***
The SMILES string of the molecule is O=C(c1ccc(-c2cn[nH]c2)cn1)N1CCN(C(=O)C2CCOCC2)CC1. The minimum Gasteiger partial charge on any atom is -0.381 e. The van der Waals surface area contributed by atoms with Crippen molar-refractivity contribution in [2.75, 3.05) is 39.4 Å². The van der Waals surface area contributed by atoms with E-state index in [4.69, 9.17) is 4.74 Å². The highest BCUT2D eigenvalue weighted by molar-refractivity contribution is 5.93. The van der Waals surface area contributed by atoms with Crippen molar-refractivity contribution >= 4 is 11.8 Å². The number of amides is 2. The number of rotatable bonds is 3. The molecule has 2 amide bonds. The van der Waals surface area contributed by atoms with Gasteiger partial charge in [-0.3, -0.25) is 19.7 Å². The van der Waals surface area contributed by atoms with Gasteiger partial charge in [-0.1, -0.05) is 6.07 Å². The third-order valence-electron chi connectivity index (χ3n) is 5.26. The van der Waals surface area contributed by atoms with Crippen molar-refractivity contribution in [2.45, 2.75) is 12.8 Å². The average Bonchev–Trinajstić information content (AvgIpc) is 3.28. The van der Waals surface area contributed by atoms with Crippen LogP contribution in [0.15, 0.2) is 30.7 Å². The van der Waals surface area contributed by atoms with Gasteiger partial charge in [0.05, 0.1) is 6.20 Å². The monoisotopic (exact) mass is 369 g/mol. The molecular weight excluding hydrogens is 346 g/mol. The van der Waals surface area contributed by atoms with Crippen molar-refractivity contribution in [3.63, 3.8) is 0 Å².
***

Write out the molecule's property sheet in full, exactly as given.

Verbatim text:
The SMILES string of the molecule is O=C(c1ccc(-c2cn[nH]c2)cn1)N1CCN(C(=O)C2CCOCC2)CC1. The minimum Gasteiger partial charge on any atom is -0.381 e. The van der Waals surface area contributed by atoms with Crippen molar-refractivity contribution in [2.75, 3.05) is 39.4 Å². The van der Waals surface area contributed by atoms with E-state index in [4.69, 9.17) is 4.74 Å². The highest BCUT2D eigenvalue weighted by molar-refractivity contribution is 5.93. The van der Waals surface area contributed by atoms with Crippen molar-refractivity contribution >= 4 is 11.8 Å². The number of amides is 2. The number of rotatable bonds is 3. The molecule has 2 amide bonds. The van der Waals surface area contributed by atoms with Gasteiger partial charge in [-0.3, -0.25) is 19.7 Å². The van der Waals surface area contributed by atoms with Gasteiger partial charge in [-0.1, -0.05) is 6.07 Å². The third-order valence-electron chi connectivity index (χ3n) is 5.26. The van der Waals surface area contributed by atoms with Crippen molar-refractivity contribution in [2.45, 2.75) is 12.8 Å². The average Bonchev–Trinajstić information content (AvgIpc) is 3.28. The van der Waals surface area contributed by atoms with Crippen LogP contribution in [0.15, 0.2) is 30.7 Å². The van der Waals surface area contributed by atoms with Gasteiger partial charge in [0.05, 0.1) is 6.20 Å². The monoisotopic (exact) mass is 369 g/mol. The molecular weight excluding hydrogens is 346 g/mol. The van der Waals surface area contributed by atoms with Crippen molar-refractivity contribution in [3.63, 3.8) is 0 Å².